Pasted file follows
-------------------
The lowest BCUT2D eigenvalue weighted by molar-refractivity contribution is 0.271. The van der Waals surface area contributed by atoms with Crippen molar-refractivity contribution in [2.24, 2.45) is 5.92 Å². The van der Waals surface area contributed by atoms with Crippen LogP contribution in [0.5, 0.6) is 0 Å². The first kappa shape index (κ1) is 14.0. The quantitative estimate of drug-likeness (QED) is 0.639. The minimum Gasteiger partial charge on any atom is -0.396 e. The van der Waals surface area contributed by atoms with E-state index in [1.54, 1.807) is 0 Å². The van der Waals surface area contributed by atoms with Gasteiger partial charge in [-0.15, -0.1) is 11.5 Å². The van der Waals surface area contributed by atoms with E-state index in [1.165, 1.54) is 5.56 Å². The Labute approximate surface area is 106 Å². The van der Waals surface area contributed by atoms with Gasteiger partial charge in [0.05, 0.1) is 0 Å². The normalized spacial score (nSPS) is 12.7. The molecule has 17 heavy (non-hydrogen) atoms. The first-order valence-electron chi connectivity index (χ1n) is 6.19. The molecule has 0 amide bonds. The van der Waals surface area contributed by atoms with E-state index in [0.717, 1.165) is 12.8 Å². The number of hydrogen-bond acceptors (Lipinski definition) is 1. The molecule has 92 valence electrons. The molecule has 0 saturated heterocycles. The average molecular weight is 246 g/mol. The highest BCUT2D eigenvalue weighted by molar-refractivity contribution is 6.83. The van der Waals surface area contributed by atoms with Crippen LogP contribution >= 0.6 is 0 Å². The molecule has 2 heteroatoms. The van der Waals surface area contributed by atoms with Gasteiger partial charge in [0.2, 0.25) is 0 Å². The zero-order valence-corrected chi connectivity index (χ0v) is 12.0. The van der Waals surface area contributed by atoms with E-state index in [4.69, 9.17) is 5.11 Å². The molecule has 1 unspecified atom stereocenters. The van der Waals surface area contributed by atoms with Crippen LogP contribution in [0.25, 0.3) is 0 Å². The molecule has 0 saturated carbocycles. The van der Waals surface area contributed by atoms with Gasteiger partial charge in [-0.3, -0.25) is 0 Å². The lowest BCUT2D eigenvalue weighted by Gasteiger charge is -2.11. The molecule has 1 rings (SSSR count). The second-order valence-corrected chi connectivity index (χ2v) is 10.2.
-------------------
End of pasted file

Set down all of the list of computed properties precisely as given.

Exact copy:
The lowest BCUT2D eigenvalue weighted by molar-refractivity contribution is 0.271. The van der Waals surface area contributed by atoms with Crippen molar-refractivity contribution in [2.24, 2.45) is 5.92 Å². The van der Waals surface area contributed by atoms with Crippen LogP contribution in [0.5, 0.6) is 0 Å². The first kappa shape index (κ1) is 14.0. The quantitative estimate of drug-likeness (QED) is 0.639. The minimum Gasteiger partial charge on any atom is -0.396 e. The van der Waals surface area contributed by atoms with E-state index in [1.54, 1.807) is 0 Å². The van der Waals surface area contributed by atoms with Gasteiger partial charge in [-0.15, -0.1) is 11.5 Å². The van der Waals surface area contributed by atoms with E-state index in [1.165, 1.54) is 5.56 Å². The Labute approximate surface area is 106 Å². The van der Waals surface area contributed by atoms with Gasteiger partial charge in [0.05, 0.1) is 0 Å². The normalized spacial score (nSPS) is 12.7. The molecule has 17 heavy (non-hydrogen) atoms. The first-order valence-electron chi connectivity index (χ1n) is 6.19. The molecule has 0 amide bonds. The van der Waals surface area contributed by atoms with E-state index in [0.717, 1.165) is 12.8 Å². The number of hydrogen-bond acceptors (Lipinski definition) is 1. The molecule has 92 valence electrons. The molecule has 0 saturated heterocycles. The average molecular weight is 246 g/mol. The highest BCUT2D eigenvalue weighted by molar-refractivity contribution is 6.83. The van der Waals surface area contributed by atoms with Crippen LogP contribution >= 0.6 is 0 Å². The molecule has 2 heteroatoms. The van der Waals surface area contributed by atoms with Gasteiger partial charge in [0.2, 0.25) is 0 Å². The zero-order valence-corrected chi connectivity index (χ0v) is 12.0. The van der Waals surface area contributed by atoms with E-state index in [4.69, 9.17) is 5.11 Å². The molecule has 1 unspecified atom stereocenters. The van der Waals surface area contributed by atoms with Crippen LogP contribution in [0.25, 0.3) is 0 Å². The molecule has 0 saturated carbocycles. The van der Waals surface area contributed by atoms with Gasteiger partial charge in [-0.3, -0.25) is 0 Å². The lowest BCUT2D eigenvalue weighted by Gasteiger charge is -2.11. The molecule has 1 rings (SSSR count). The second-order valence-corrected chi connectivity index (χ2v) is 10.2.